The winter weather’s not the only thing chilling the bones of Argentina’s residents – Since the last week of July, a new set of words have been showing up in the articles about the economy. Shrinks. Slows. Stagflation. These chilling terms are being used to describe the consequences of what some pretty nasty looking economic indicators might have in store.
On July 26, Citigroup reported that Argentina’s gross domestic product will post its first annual contraction in a decade. Economists estimate that GDP will shrink approximately 1.7% this year.
The same week, the official government statistics bureau INDEC reported that May economic activity fell .5% year on year, while private economists estimated the fall to be closer to 1.2% and predicted the June drop to be close to 3.9%. Check out this article to read more about these numbers.
Now, enter stagflation. For those of you that weren’t alive or were busy eating crayons in the 1980s, stagflation describes a situation with:
- Persistently high inflation:
- Low and slowing economic growth
- Steadily high unemployment
This specifically nasty combination of factors earns the name stagflation because it presents policy makers with a dilemma. Steps that could hem in inflation would actually exacerbate low growth and unemployment, and vice versa. Essentially, the government is presented with three problems, and fixing one would make the other two worse.
While stagflation can be brought on by a large external shock, à la the oil shocks of the 1970s, Argentina’s situation is the result of over a decade of pursuing a growth strategy that combines import restrictions with capital controls to promote domestic growth and high employment.
In 2001 when Argentina opted to default on international obligations and rapidly devalue the peso, effectively losing the ability to borrow money abroad, they did so to pursue a course of action without the harsh effects of austerity currently being protested in Greece and Spain. And indeed, the past decade has seen growth and relative stability, which led a number of commentators to suggest that Argentina provides an alternative path to countries under strain in the Eurozone. (See here, here, and here.)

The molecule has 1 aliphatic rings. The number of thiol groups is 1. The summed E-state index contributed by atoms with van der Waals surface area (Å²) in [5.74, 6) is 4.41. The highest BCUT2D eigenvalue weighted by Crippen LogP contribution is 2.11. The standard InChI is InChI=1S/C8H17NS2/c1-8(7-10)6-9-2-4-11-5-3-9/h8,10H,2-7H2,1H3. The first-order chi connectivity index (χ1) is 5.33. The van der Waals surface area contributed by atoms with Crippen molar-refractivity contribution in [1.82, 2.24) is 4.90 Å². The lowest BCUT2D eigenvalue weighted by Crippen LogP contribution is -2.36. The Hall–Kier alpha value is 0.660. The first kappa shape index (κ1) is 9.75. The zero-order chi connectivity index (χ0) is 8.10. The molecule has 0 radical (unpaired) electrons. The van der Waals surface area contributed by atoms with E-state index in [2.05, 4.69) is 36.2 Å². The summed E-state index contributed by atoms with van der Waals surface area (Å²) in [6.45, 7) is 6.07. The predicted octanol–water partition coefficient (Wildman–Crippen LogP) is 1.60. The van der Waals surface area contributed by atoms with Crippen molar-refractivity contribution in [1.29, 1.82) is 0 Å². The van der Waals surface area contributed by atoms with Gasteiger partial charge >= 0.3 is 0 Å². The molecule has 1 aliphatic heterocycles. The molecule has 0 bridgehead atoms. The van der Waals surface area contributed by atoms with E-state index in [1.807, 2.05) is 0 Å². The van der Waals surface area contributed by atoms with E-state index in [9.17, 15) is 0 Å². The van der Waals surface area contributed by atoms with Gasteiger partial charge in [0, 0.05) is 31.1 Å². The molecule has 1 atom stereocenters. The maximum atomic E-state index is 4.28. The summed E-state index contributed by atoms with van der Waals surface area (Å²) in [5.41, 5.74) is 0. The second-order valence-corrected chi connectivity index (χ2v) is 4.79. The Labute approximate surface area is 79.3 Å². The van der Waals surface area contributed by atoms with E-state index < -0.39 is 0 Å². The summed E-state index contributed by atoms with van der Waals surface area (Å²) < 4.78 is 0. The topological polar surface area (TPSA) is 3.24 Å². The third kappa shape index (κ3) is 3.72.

The emergence of stagflation in Argentina should serve as a warning to these thinkers. While some will surely argue that stagflation has been brought on by external factors including the Eurozone crisis and the United States’ continuing faltering, these are factors not shocks. Furthermore, if Argentina’s economy is stumbling now, what will happen if these drawn out first world crises do indeed develop into full blown shocks?
While the situation is certainly complex and could spawn countless studies and articles looking at the social benefits Argentina has accrued as a result of following this particular growth strategy, it looks to me like the point of unsustainability has pretty clearly been reached.
When Argentina devalued the peso in 2001, it became de facto more competitive on the export market. Policies were put in place that did in fact support the growth of service and industrial sectors.
But what do growth and competitiveness at the expense of sustainability mean? The price of a cup of coffee in Buenos Aires might be the only thing it has in common with Paris these days; meanwhile, the streets are rocked on a daily basis by protests and transportation stoppages that exacerbate a pervasive air of creeping downturn.
In addition to donning winter gear, Argentines are battening down the hatches against what is to come.